Proponents of AB 4 supported what they said was "a sensible means of punishing perpetrators of gun violence"' and a "necessary [measure] to ap- propriately punish those who create the danger of a homicide by committing a serious felony with the use of ... a firearm."'6 Others supported the bill because they felt it helped address the rights of victims of gun violence, 7 or because they believed it appropriately punished juvenile offenders as adults.8 Proponents touted the benefits of locking up defendants who used firearms, claiming it would increase safety, reduce crime rates, and deter would-be criminals.9
On the other hand, opponents of the bill were concerned with what the American Civil Liberties Union (ACLU) referred to as "inappropriately ex- cessive sentences for acts that involve firearms."10 Opponents of AB 4 viewed the then-current sentence enhancements under California Penal
4. Other similar bills had failed to pass. See, for example, A.B. 892, 1995-1996 Sess. (Cal. 1996), which died in the state senate.
5. Press Release, California Governor Pete Wilson, Wilson Urges Senate Public Safety Committee Not to Play Political Games with the 10-20-Life Bill (July 8, 1997).
6. Letter from Warren W. Quann, Legislative Advocate, City of Oakland, to Senator John Vasconcellos, Chairman, Senate Public Safety Committee (June 13, 1997) (on file with author).
7. See Letter from Jan Miller, Chairman, Doris Tate Crime Victims Bureau, to Senator John Vasconcellos, Chairman, California State Senate Public Safety Committee (June 23, 1997) (on file with author); Letter from June Dockins, California citizen, to Senator John Vasconcellos, Chairman, California State Senate Public Safety Committee (June 23, 1997) (on file with author).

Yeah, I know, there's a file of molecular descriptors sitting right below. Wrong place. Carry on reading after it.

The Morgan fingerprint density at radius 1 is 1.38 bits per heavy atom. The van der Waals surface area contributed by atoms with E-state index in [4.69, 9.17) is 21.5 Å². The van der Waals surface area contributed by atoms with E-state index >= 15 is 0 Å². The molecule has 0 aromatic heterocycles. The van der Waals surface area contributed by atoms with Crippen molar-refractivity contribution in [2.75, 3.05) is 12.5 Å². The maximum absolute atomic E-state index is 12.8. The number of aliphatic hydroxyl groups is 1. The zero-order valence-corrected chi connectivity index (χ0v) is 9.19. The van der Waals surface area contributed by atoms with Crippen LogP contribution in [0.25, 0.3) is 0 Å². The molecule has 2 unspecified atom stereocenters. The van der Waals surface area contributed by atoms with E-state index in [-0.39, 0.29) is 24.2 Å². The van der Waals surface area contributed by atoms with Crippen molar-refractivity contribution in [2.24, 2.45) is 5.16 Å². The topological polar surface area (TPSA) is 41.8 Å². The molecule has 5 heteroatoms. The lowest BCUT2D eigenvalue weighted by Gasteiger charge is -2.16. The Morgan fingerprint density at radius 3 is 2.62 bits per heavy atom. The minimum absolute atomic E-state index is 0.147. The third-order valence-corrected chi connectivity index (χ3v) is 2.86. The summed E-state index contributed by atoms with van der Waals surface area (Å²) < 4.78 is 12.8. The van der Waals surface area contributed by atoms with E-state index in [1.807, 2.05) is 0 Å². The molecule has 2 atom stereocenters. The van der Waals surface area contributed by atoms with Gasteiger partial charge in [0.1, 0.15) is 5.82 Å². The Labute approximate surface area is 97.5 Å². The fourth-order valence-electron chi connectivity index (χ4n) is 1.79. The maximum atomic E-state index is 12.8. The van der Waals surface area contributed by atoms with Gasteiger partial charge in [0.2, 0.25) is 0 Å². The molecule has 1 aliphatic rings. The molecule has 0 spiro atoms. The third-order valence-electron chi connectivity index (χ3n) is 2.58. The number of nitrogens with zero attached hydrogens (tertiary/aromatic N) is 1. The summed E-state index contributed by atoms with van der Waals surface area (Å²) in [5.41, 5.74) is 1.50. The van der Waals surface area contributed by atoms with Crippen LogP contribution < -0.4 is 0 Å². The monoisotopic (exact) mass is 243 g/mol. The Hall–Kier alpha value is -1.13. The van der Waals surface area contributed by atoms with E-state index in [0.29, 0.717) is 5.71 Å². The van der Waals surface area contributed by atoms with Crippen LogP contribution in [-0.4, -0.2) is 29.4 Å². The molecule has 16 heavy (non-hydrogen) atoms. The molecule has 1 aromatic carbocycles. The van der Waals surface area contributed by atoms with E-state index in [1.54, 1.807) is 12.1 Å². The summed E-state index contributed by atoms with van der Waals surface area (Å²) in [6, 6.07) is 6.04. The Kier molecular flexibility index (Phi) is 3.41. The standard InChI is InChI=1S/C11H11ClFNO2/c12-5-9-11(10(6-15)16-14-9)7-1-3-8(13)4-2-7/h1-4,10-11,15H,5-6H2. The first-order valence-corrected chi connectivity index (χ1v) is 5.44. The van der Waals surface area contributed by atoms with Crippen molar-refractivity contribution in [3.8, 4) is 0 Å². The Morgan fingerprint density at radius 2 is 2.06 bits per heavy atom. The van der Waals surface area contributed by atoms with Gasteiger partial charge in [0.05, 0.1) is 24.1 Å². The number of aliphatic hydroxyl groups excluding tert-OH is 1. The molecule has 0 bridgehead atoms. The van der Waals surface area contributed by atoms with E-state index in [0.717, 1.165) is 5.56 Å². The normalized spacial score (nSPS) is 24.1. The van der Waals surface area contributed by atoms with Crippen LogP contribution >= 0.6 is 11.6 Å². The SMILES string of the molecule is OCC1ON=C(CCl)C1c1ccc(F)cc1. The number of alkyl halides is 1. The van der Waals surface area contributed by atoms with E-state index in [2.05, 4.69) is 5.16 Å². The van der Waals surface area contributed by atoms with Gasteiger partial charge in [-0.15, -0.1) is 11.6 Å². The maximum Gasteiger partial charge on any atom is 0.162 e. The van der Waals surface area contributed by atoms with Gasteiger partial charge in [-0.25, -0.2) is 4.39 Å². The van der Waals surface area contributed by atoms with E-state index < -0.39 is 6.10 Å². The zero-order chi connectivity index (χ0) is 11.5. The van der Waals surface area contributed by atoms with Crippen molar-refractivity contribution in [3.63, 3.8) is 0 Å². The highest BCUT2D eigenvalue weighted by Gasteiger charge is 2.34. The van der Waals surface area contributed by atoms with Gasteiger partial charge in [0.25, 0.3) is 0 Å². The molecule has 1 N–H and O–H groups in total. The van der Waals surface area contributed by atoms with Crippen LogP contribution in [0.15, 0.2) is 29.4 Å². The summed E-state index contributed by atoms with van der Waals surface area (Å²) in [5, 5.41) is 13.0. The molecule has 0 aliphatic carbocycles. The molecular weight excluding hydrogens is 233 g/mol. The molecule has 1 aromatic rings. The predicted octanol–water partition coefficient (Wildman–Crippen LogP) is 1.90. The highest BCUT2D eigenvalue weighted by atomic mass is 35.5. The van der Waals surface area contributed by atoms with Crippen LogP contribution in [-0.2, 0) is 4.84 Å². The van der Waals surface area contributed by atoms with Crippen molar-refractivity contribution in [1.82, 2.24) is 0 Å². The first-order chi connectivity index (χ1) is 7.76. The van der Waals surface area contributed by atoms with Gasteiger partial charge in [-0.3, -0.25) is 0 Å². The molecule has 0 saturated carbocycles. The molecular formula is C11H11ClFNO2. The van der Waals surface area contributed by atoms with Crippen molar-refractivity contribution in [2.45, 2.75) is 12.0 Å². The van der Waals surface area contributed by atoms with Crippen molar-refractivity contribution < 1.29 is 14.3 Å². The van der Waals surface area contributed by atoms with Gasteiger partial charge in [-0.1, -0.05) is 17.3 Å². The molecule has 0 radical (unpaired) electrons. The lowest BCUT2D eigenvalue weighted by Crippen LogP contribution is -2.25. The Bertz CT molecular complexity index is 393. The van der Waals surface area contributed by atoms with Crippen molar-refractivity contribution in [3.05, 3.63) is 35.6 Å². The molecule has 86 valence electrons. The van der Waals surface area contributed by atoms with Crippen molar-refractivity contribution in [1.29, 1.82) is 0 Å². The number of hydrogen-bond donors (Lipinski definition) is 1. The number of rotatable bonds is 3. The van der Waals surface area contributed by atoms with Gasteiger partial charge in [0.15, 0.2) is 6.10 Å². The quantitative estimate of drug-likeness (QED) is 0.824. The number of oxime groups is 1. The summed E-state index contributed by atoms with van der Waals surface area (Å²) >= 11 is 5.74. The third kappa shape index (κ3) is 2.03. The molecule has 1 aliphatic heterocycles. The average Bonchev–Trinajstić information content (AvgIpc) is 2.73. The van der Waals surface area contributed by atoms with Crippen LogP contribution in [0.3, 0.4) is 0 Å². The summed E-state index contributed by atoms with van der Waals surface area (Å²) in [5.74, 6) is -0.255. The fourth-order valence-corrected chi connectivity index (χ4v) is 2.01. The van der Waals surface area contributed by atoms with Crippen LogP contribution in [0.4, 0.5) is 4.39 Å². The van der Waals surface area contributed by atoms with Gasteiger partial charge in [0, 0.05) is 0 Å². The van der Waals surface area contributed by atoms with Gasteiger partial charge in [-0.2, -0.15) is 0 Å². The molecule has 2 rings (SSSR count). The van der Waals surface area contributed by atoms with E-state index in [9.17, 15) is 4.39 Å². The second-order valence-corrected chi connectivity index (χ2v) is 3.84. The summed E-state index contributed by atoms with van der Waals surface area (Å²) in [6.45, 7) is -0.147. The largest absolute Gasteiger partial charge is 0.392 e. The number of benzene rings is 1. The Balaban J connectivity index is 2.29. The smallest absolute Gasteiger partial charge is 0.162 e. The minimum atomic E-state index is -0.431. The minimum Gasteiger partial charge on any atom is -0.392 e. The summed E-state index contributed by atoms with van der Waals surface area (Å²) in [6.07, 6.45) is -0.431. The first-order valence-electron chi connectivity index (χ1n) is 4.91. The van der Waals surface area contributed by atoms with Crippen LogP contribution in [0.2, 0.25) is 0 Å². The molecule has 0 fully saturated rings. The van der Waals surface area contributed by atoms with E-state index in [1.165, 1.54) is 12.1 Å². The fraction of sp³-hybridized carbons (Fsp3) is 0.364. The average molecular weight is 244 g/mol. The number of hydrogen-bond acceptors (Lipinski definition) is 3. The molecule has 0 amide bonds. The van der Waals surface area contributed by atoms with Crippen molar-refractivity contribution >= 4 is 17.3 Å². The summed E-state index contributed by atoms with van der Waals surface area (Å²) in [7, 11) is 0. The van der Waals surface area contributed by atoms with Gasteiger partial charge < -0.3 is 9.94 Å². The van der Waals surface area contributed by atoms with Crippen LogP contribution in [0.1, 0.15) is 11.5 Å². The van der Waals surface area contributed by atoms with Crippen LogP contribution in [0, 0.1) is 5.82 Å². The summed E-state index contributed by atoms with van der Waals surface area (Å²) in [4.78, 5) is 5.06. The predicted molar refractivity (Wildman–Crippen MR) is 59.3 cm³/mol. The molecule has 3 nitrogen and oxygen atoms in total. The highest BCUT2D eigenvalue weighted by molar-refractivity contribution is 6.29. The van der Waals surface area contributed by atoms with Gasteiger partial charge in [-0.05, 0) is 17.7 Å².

8. See Letter from Robert Templeton, Regional Director, Sports & Arms Show Producers of America, to California State Assembly Member Tom J. Bordonaro, Jr., Author of AB 4, Califor- nia State Assembly (July 3, 1997) (on file with author); Letter from California State Assembly Member Tom J. Bordonaro, Jr., Author of AB 4, California State Assembly, to Jan Osborn (Mar. 11, 1997) (on file with author) ("This measure is designed to make the penalty much higher for street punks, hoods and thugs who use a gun in the commission of a violent crime.").
9. See Letter from California State Assembly Member Tom J. Bordonaro, Jr., Author of AB 4, California State Assembly, to Speaker of the California State Assembly Cruz Bustamante, Speaker, California State Assembly (June 2, 1997) (on file with author); AB 4, Statement for California State Assembly Appropriations Committee (May 13, 1997) (on file with author).
10. Letter from Francisco Lobaco, Legislative Director, & Valarie Small Navarro, Legislative Advocate, American Civil Liberties Union, to Members of the California State Senate Public Safety Committee, California State Senate (July 1, 1997) (on file with author).
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Code section 12022.511 as sufficient to punish gun violence. Another con- cern was that "[cihanging the law in this manner [did] nothing to address the problem of gun violence, and merely add[ed] additional prison years, at a great cost to California taxpayers. ' 12 The California Public Defenders Asso- ciation (CPDA), a statewide organization of public defenders, private de- fenders, and investigators, took a very pessimistic view of the proposed statute and opposed the bill because they believed it would have "the exact opposite effect of its author's intention to defer [sic] the use of guns in crimi- nal acts. ' 13 Instead, the CPDA felt the bill would send the message to of- fenders that, "if you are going to use a gun in a crime to shoot someone, you might as well kill them."'14 This view was due to the mandatory nature of the sentence requirements and the fact that the offender, if convicted, would receive the same sentence regardless of whether the victim lived or died. 15